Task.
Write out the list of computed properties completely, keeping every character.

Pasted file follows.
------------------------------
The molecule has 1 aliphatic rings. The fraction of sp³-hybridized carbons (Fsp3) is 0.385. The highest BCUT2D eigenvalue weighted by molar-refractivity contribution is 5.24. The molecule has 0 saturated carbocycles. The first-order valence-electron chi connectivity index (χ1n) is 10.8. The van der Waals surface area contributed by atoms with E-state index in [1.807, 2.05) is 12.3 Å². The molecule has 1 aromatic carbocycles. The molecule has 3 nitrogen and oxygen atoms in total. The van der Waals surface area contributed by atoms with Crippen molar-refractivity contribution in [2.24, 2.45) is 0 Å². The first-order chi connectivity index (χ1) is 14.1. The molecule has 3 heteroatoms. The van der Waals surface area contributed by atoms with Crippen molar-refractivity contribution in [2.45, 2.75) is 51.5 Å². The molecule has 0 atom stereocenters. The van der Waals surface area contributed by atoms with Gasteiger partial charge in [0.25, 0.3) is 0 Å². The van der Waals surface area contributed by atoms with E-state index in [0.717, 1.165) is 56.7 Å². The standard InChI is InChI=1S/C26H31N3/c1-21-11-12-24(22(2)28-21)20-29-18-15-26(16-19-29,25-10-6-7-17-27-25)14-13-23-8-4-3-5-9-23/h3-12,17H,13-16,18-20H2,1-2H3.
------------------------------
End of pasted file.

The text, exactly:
The molecule has 1 aliphatic rings. The fraction of sp³-hybridized carbons (Fsp3) is 0.385. The highest BCUT2D eigenvalue weighted by molar-refractivity contribution is 5.24. The molecule has 0 saturated carbocycles. The first-order valence-electron chi connectivity index (χ1n) is 10.8. The van der Waals surface area contributed by atoms with E-state index in [1.807, 2.05) is 12.3 Å². The molecule has 1 aromatic carbocycles. The molecule has 3 nitrogen and oxygen atoms in total. The van der Waals surface area contributed by atoms with Crippen molar-refractivity contribution in [2.24, 2.45) is 0 Å². The first-order chi connectivity index (χ1) is 14.1. The molecule has 3 heteroatoms. The van der Waals surface area contributed by atoms with Crippen molar-refractivity contribution in [2.45, 2.75) is 51.5 Å². The molecule has 0 atom stereocenters. The van der Waals surface area contributed by atoms with Gasteiger partial charge in [0.25, 0.3) is 0 Å². The van der Waals surface area contributed by atoms with E-state index in [0.717, 1.165) is 56.7 Å². The standard InChI is InChI=1S/C26H31N3/c1-21-11-12-24(22(2)28-21)20-29-18-15-26(16-19-29,25-10-6-7-17-27-25)14-13-23-8-4-3-5-9-23/h3-12,17H,13-16,18-20H2,1-2H3.